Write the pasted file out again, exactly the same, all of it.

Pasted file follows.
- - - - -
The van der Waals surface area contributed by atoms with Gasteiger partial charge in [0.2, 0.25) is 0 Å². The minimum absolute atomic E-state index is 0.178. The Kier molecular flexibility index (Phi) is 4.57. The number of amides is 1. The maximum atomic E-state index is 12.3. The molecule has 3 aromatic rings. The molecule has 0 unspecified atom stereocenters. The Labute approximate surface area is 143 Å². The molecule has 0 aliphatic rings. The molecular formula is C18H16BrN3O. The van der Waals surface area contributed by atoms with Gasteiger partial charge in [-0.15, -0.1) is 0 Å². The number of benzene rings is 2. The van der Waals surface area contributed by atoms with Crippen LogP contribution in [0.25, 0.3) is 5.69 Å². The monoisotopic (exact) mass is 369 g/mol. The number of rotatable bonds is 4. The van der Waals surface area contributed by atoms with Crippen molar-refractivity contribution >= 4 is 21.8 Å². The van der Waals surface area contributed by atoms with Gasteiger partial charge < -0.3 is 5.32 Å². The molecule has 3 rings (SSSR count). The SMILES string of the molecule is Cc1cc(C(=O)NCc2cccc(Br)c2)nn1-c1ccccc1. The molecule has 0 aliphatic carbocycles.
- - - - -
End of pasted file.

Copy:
The van der Waals surface area contributed by atoms with Gasteiger partial charge in [0.2, 0.25) is 0 Å². The minimum absolute atomic E-state index is 0.178. The Kier molecular flexibility index (Phi) is 4.57. The number of amides is 1. The maximum atomic E-state index is 12.3. The molecule has 3 aromatic rings. The molecule has 0 unspecified atom stereocenters. The Labute approximate surface area is 143 Å². The molecule has 0 aliphatic rings. The molecular formula is C18H16BrN3O. The van der Waals surface area contributed by atoms with Gasteiger partial charge in [-0.15, -0.1) is 0 Å². The number of benzene rings is 2. The van der Waals surface area contributed by atoms with Crippen LogP contribution in [0.25, 0.3) is 5.69 Å². The monoisotopic (exact) mass is 369 g/mol. The number of rotatable bonds is 4. The van der Waals surface area contributed by atoms with Crippen molar-refractivity contribution >= 4 is 21.8 Å². The van der Waals surface area contributed by atoms with Gasteiger partial charge < -0.3 is 5.32 Å². The molecule has 3 rings (SSSR count). The SMILES string of the molecule is Cc1cc(C(=O)NCc2cccc(Br)c2)nn1-c1ccccc1. The molecule has 0 aliphatic carbocycles.